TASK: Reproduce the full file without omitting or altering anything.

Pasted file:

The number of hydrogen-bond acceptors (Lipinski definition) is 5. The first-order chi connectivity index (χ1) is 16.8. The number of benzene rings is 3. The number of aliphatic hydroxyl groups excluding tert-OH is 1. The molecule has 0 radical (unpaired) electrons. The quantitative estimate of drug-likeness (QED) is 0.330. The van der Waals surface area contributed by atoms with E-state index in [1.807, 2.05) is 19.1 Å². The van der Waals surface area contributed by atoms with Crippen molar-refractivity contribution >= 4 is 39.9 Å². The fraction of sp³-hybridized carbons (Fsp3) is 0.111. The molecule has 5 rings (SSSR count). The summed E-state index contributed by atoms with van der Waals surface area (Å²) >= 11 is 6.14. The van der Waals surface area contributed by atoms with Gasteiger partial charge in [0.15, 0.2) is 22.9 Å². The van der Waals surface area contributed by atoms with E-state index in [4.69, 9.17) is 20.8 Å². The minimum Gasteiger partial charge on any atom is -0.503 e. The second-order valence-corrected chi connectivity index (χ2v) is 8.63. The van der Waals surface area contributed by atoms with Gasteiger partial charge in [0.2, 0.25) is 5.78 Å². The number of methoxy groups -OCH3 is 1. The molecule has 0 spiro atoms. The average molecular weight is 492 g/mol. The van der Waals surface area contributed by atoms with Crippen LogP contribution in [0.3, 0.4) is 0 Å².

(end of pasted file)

The number of hydrogen-bond acceptors (Lipinski definition) is 5. The first-order chi connectivity index (χ1) is 16.8. The number of benzene rings is 3. The number of aliphatic hydroxyl groups excluding tert-OH is 1. The molecule has 0 radical (unpaired) electrons. The quantitative estimate of drug-likeness (QED) is 0.330. The van der Waals surface area contributed by atoms with E-state index in [1.807, 2.05) is 19.1 Å². The van der Waals surface area contributed by atoms with Crippen molar-refractivity contribution >= 4 is 39.9 Å². The fraction of sp³-hybridized carbons (Fsp3) is 0.111. The molecule has 5 rings (SSSR count). The summed E-state index contributed by atoms with van der Waals surface area (Å²) >= 11 is 6.14. The van der Waals surface area contributed by atoms with Gasteiger partial charge in [0.15, 0.2) is 22.9 Å². The van der Waals surface area contributed by atoms with E-state index in [4.69, 9.17) is 20.8 Å². The minimum Gasteiger partial charge on any atom is -0.503 e. The second-order valence-corrected chi connectivity index (χ2v) is 8.63. The van der Waals surface area contributed by atoms with Gasteiger partial charge in [0.2, 0.25) is 5.78 Å². The number of methoxy groups -OCH3 is 1. The molecule has 0 spiro atoms. The average molecular weight is 492 g/mol. The van der Waals surface area contributed by atoms with Crippen LogP contribution in [0.3, 0.4) is 0 Å².